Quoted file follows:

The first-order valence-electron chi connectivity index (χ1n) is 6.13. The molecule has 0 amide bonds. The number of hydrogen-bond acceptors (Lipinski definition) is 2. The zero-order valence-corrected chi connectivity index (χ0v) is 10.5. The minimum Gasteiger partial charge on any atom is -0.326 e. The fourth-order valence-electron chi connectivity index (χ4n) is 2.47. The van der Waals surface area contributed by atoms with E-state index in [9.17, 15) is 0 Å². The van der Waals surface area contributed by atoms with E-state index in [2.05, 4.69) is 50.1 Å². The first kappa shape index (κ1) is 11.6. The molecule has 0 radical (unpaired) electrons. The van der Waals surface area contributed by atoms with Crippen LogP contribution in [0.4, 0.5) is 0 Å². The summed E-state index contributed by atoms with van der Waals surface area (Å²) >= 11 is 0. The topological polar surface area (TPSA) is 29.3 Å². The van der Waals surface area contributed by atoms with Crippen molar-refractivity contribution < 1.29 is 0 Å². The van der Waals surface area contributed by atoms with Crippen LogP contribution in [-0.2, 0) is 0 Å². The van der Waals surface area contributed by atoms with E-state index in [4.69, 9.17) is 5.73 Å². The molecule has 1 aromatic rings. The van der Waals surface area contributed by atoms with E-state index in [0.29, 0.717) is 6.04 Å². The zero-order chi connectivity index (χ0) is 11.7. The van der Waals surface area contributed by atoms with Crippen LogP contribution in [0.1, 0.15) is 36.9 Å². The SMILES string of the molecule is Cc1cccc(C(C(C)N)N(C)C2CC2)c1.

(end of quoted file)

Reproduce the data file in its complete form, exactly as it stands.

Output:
The first-order valence-electron chi connectivity index (χ1n) is 6.13. The molecule has 0 amide bonds. The number of hydrogen-bond acceptors (Lipinski definition) is 2. The zero-order valence-corrected chi connectivity index (χ0v) is 10.5. The minimum Gasteiger partial charge on any atom is -0.326 e. The fourth-order valence-electron chi connectivity index (χ4n) is 2.47. The van der Waals surface area contributed by atoms with E-state index in [9.17, 15) is 0 Å². The van der Waals surface area contributed by atoms with E-state index in [2.05, 4.69) is 50.1 Å². The first kappa shape index (κ1) is 11.6. The molecule has 0 radical (unpaired) electrons. The van der Waals surface area contributed by atoms with Crippen LogP contribution in [0.4, 0.5) is 0 Å². The summed E-state index contributed by atoms with van der Waals surface area (Å²) >= 11 is 0. The topological polar surface area (TPSA) is 29.3 Å². The van der Waals surface area contributed by atoms with Crippen molar-refractivity contribution < 1.29 is 0 Å². The van der Waals surface area contributed by atoms with Crippen LogP contribution in [-0.2, 0) is 0 Å². The van der Waals surface area contributed by atoms with E-state index in [4.69, 9.17) is 5.73 Å². The molecule has 1 aromatic rings. The van der Waals surface area contributed by atoms with E-state index in [0.29, 0.717) is 6.04 Å². The zero-order chi connectivity index (χ0) is 11.7. The van der Waals surface area contributed by atoms with Crippen LogP contribution in [0.1, 0.15) is 36.9 Å². The SMILES string of the molecule is Cc1cccc(C(C(C)N)N(C)C2CC2)c1.